Story Playlist 4: The Fall of the House of Usher

Edgar Allan Poe: “The Fall of the House of Usher” (1839) Live burial was a significant fear circa 1839, when Edgar Allan Poe’s renowned story of Gothic horror was first published. In the days before medicine could clearly distinguish between a comatose state and death, it was not uncommon for doctors to declare patients with no apparent vital signs to be dead, when in fact they were merely in a coma. Alternatively called premature burial, live burial, or vivisepulture, such cases inspired a widespread fear of being interred before one had expired. For those with an irrational fear of premature burial we have the medical term taphephobia. Apparently, George Washington suffered from taphephobia (although in his time the fear was not so irrational): he ordered his servants to wait two days before burying him. Since the 1890s, medical advances permitted greater certainty about time of death, and the instances of premature burial, as well as a common fear of it, declined.

Scholars have suggested that some of our ghoulish horror stories may originate in instances of premature burial. Whether we’re talking about zombies (from Haitian folklore), vampires (from Eastern Europe), or other embodiments of the walking deceased, such legendary creatures might be given a semblance of reality when villagers spotted the occasional animated “corpse” of a premature burial, escaped from the tomb and scaring the wits out of anyone who witnessed a graveyard exodus. In an attempt to prevent premature burial—and to cash in on taphephobia—so-called “safety coffins” were invented, including an 1882 patent for a coffin with a breathing tube that doubled as a signal device. A Belgian count witnessed the revival of a friend’s daughter, just as her coffin was being lowered into the grave. He went on to patent a safety coffin that mechanically detected movement within. A burial vault in Pennsylvania was built with escape hatches that could be opened only from the inside. Creepy!

With this in mind, it’s not so surprising to find the theme of premature burial amply illustrated in the stories of Edgar Allen Poe (he even has one called “The Premature Burial”), but nowhere more strikingly than in “The Fall of the House of Usher.” The unnamed narrator, a former school friend of Roderick Usher, is invited to spend some weeks at the family’s ancient manor house. The story opens with a well-known description, in wonderfully over-written detail, of the façade of the house, which seems to be crumbling and ruinous, though no stones are out of place. Nietzsche’s phrase, “When you stare into the abyss, know that the abyss is staring back at you,” seems apt for Poe’s description of the House of Usher: twice within one page, the narrator likens the windows of the house to eyes.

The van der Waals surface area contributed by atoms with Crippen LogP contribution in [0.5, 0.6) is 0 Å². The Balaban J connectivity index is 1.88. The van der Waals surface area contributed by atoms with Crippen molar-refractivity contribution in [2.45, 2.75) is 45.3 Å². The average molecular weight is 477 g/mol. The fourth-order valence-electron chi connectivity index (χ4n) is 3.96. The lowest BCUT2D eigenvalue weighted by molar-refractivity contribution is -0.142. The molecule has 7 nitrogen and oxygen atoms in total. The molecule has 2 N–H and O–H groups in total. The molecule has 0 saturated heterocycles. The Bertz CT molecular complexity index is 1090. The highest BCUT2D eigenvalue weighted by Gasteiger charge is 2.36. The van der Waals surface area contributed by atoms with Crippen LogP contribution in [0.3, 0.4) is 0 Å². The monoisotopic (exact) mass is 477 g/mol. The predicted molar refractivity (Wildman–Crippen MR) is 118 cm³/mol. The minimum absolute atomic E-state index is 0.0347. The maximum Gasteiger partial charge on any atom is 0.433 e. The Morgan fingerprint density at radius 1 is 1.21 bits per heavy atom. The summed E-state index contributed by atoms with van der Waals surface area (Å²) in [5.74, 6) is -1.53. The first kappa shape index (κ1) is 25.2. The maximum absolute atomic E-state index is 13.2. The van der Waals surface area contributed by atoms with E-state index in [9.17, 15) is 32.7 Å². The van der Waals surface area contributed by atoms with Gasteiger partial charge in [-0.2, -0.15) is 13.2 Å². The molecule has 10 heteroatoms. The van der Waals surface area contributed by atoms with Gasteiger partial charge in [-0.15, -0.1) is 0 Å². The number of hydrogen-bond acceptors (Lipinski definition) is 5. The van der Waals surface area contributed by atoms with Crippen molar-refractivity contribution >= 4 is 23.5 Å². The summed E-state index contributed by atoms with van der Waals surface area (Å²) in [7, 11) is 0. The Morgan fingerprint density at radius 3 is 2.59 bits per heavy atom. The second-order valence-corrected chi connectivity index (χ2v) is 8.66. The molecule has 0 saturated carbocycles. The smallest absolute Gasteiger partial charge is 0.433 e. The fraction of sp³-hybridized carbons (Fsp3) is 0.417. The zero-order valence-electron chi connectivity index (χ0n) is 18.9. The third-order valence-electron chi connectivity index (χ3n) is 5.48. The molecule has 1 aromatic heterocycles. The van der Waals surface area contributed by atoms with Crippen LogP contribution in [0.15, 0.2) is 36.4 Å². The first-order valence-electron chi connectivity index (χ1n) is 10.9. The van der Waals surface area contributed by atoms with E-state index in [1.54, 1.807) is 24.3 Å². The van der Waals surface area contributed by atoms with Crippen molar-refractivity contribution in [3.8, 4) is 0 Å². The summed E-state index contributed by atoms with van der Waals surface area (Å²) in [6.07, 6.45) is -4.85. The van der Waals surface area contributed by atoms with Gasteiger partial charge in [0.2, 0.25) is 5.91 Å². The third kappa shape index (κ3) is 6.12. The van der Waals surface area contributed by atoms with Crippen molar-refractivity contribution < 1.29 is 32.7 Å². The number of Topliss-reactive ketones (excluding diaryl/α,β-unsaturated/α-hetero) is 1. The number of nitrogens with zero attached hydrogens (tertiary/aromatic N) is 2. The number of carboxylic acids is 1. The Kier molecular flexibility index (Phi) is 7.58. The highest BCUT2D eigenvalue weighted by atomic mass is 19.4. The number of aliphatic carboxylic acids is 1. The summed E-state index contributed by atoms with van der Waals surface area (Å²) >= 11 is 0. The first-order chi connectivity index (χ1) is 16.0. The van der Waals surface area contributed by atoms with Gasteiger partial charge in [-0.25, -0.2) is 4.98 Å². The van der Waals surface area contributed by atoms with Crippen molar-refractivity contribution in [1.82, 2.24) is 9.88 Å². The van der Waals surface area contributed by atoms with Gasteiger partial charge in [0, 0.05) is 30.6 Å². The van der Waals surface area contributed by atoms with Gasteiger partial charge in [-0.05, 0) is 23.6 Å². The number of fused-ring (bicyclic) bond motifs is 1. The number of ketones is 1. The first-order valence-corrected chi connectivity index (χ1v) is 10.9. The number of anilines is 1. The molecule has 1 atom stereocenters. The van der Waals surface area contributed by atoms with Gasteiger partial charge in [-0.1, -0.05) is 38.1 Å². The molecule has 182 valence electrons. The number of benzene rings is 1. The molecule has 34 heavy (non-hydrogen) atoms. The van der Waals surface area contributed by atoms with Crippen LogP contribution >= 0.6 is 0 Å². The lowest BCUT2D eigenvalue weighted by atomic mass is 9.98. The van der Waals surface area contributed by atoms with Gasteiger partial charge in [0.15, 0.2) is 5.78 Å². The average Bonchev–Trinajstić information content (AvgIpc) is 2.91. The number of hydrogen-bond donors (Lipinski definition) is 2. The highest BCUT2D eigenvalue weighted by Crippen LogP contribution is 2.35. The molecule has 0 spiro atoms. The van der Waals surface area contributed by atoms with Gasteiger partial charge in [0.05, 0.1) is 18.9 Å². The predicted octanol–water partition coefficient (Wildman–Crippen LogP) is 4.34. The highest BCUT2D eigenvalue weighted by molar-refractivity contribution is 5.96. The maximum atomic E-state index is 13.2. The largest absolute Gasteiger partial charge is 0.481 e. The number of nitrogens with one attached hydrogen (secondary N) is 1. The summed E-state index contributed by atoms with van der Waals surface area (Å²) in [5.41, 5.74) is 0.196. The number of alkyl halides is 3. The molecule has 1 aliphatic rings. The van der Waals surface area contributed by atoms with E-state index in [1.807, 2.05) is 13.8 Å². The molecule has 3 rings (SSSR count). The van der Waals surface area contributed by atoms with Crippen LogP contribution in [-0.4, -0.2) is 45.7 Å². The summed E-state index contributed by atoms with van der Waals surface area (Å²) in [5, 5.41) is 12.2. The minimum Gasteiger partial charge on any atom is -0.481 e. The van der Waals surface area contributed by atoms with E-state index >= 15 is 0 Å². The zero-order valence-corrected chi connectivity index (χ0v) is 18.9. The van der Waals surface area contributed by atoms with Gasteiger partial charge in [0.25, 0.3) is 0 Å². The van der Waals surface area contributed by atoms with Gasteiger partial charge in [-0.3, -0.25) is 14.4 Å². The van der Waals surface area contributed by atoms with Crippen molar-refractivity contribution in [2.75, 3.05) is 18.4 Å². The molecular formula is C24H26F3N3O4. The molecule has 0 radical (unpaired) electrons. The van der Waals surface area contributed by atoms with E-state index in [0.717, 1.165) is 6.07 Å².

Like the family’s estate, Roderick Usher seems to his friend to be decrepit, suffering from an unspecified illness that might be mental or moral but which creates almost hysterical hypersensitivity. The narrator has a single meeting with Usher’s sister, Madeline, who, it seems, is even more sickly. Usher himself has become obsessed with the paintings of his ancestors, as emblems of a family history of aristocrats suffering from debilitating illnesses. Poe implies that Usher is a hypochondriac, suffering the symptoms of a disease that is all in his mind, grown out of his morbid condition. Shortly after the narrator’s arrival, Usher tells his friend that Madeline, his beloved twin sister, has died. The friends place her coffin in a basement room once used for the storage of gunpowder, and thus lined with non-reactive copper.